RV Solar System Design for Full Time or Extended Dry Camping

RV Solar System Design for Full Time or Extended Dry Camping

When looking at what is an ideal full system configuration for an RV, typically one would want to consider the expectations of a system and limitations of the RV, and then build the system around these expectations and limitations. In most cases you want to start from the roof and work your way down. 

Solar for Roof

Roof space is usually the biggest limitation when considering solar power for an RV. Being that solar panels are one of the least expensive aspects of a complete system, maximizing production value for a given space is the most advantageous plan. In most cases putting as many panels on the roof as will fit is the best idea. Measure or use pieces of cardboard, targeting a sixty-cell panel format (~67”x40”). These are technically the best panels and the cheapest, due to the volume of sales these panels enjoy. Other panel sizes are available. Mixing sizes and shapes is complicated so plan wisely. We’ve never had a customer complain about having too much power (because this isn’t possible) but having too little power can result in too little energy production which may not meet your expectations. This can be frustrating and could lead to premature battery failure or other system wide issues. 

Inverter Integration 

Next you need to plan for an inverter if you need to run AC appliances and devices. The inverter converts power from the batteries to your basic household outlet AC power, 120VAC or 120/240VAC. You need to decide whether you want a fully integrated inverter system or a simple stand-alone inverter. In most cases, this decision will be dictated by what you want to power from the inverter. If you simply want to plug in a laptop or charge a phone from time to time, then a stand-alone inverter should work fine. Most of these smaller inverters will have an outlet on the front allowing low power devices to be connected. Anything more demanding than this requires a fully integrated inverter/charger.  These inverter/chargers have a built-in transfer switch and the ability to charge the batteries at a much higher current than a typical converter. These are advanced inverter/chargers with powerful features and thus are usually the best solution for medium to large installations. The inverter/charger is typically placed between the shore power input and the main electric panel, the output from this inverter would go to the main electric panel. This essentially will power up all or most of the electrical circuits within the RV, depending on the configuration of the electrical panel. When AC input power is present from either shore power or generator, the inverter/charger will qualify the input (making sure it’s acceptable) and transfer that power through. It will pull from the AC input dynamically depending on certain limitations to charge the batteries. When shore power or the generator are not present the inverter uses energy from the batteries to power the AC loads. There are many more advanced features available from this type of inverter/charger, but in general if you power to all the outlets and appliances like the micro wave or the air conditioner then an inverter/charger is the way to go. Special care needs to be taken if you wish the inverter/charger to power air conditioners. Air conditioners consume large amounts of energy and need careful planning.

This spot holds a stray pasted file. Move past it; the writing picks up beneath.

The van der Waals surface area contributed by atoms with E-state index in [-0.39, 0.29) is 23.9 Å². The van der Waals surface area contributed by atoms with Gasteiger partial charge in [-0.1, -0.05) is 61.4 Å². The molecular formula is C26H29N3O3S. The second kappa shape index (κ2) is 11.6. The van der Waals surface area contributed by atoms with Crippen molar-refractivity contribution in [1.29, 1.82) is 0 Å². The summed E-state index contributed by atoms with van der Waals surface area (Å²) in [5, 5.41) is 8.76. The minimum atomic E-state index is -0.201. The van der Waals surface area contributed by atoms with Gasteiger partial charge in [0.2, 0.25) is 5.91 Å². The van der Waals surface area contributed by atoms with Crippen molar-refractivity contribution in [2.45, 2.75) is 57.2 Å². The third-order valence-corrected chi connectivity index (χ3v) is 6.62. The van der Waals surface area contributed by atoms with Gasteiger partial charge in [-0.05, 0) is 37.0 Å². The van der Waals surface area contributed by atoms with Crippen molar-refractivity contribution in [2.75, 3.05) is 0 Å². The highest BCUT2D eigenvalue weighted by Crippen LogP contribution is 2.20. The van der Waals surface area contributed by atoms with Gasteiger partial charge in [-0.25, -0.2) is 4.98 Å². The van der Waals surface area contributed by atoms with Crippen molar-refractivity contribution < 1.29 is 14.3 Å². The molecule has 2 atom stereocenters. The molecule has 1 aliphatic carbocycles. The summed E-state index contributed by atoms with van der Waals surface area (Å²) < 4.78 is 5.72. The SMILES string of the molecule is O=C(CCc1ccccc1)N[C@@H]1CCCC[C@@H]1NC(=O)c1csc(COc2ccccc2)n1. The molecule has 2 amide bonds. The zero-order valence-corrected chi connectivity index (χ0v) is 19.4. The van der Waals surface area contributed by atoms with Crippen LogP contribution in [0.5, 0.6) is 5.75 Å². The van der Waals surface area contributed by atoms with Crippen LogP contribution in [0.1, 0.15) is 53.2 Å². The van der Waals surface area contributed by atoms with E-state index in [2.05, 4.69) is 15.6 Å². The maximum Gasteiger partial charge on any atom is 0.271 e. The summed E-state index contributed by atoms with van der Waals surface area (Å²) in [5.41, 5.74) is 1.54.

Battery Bank

The final step in a design is sizing the battery bank. An RV is a terribly abusive environment for batteries. It’s common to have significant deficit cycling (infrequent full charges), over discharge is very likely, and temperature can vary significantly. There are two types of batteries that work for an RV system; lead acid and lithium-ion. Lead-acid batteries include flooded batteries (AGM), or Gel. However, gel lead acid batteries are not designed for the demands present in a typical RV system.  

Lithium

Advantages

  • No maintenance

  • Lightweight

  • Can be placed inside the living space

  • Smaller size

  • Battery bank can be added to over time

  • Low chance of damage if left uncharged

  • Higher level of efficiency

  • Charges faster

Disadvantages

  • Cost- Lithium batteries are more expensive, however, over the life of the system Lithium is cheaper. 


AGM

Advantages

  • Low cost

Disadvantages

  • Larger and heavier than Lithium

  • It’s not recommended to add to a lead acid battery bank after it’s installed

  • Life is significantly reduced if they are left uncharged for any length of time


Flooded

Advantages

  • Cheapest battery option

Disadvantages

  • Must be placed in a vented enclosure designed to handle the gas fumes they create

  • Extremely heavy - it’s important to make sure that the location can handle the weight

  • Poorly suited to handle the abuse present in an RV system

  • Not recommended to add to their battery bank.

It’s important to have an accurate battery monitor installed in the system, one that uses a shunt. This will allow for accurate tracking of the battery state of charge. Regardless of the type of battery bank, this accessory can really help prevent excessive discharge and confirm regular recharging.

Talk to a Specialist

You can do all the research you want but some of the best recommendations you’ll get are going to come from experts in the industry. Northern Arizona Wind & Sun has several engineers on site happy to consult and design a system to suit your application, no matter how unique or complicated. Feel free to give us a call to discuss your project today. 


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